“You cannot expect a fair election from a system whose interest is to cling to power. When Ugandans go to vote, they want their vote to be respected and considered” said Tumushabe.
Political players together with stakeholders in the electoral process are skeptical that the current government will deliver credible polls in 2016.

Many of them including civil society activists and the electorate hold that elections shouldn’t be a ritual but rather a process that Ugandans must trust and have confidence in.

Prof. Jean John Barya, dosage http://cogocapital.com/lp/wp-content/plugins/thrive-visual-editor/inc/functions.php an Associate law don at Makerere University criticized the persistent abuse of the constitution and the militarization of most government institutions.

While delivering a keynote address during a dialogue themed ‘How Prepared is Uganda for the Next General Elections’, page http://denafilmax.com/wp-content/plugins/woocommerce/includes/class-wc-form-handler.php he observed that the state overrides the powers of legal frameworks and institutions like parliament, police and the army.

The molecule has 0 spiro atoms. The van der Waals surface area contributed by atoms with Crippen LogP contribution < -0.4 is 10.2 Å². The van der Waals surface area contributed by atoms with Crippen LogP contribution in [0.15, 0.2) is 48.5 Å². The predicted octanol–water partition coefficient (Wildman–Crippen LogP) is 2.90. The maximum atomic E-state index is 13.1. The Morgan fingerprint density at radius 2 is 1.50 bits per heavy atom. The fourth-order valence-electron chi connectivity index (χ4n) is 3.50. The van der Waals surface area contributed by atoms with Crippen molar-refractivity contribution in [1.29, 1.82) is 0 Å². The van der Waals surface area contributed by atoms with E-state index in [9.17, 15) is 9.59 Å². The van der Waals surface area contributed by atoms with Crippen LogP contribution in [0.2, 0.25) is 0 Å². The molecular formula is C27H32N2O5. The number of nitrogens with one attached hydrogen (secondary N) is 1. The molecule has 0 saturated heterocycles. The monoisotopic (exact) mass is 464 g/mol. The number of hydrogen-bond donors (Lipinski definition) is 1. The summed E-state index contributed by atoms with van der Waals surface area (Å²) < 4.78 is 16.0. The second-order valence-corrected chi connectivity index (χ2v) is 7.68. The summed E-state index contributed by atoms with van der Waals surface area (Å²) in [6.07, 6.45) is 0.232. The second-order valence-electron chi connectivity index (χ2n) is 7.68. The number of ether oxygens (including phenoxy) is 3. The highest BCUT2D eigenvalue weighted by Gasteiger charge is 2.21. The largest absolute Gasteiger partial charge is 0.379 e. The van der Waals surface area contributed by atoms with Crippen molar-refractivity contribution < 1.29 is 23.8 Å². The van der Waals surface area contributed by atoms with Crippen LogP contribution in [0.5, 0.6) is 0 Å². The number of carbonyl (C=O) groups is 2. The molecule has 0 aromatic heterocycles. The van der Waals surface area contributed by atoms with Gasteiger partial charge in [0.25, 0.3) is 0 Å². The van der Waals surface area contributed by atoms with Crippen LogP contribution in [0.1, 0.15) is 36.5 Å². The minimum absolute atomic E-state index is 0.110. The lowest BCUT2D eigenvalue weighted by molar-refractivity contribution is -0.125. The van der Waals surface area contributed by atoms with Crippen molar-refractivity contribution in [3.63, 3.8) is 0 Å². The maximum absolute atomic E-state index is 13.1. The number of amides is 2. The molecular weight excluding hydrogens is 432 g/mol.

The dialogue was held at the Makerere University Main Hall on Friday.

“The context in Uganda doesn’t favor readiness of an election. The state doesn’t differentiate between public and private resources and the President uses tax payers’ money at his will,” he said.

He also lamented about patronage in the NRM regime and how it has created a situation where the President controls all state affairs.

“The police is now determining the electoral process and is in charge of how political parties hold their campaigns. Civil and constitutional rights have been nullified by the Public Order Management Act.”

The problem is deeply entrenched, he said, in the irrelevancy of the electoral body which is now regulated by the NRM electoral body.

Prof. Barya warned of a possibility that opposition parties will not have time to campaign which he noted is a calculated move by the incumbent party.

In retaliation however, the NRM party treasurer Dr. Kenneth Omona stated that preparing the country for the polls is shared responsibility and a process.

Dr. Omona who swerved off to highlight the NRM’s achievement, met wide criticism from participants who tasked him to justify NRM’s failures for the past 30 years.

“The NRM is ready for the elections and we’ve ensured peace and stability so Ugandans can have favorable atmosphere” he stated.

Civil society activist, Godber Tumushabe of Great Lakes Institute of Strategic Studies (GLISS) submitted that political parties lack a leveled ground and the only possible change of government in Uganda is dialogue.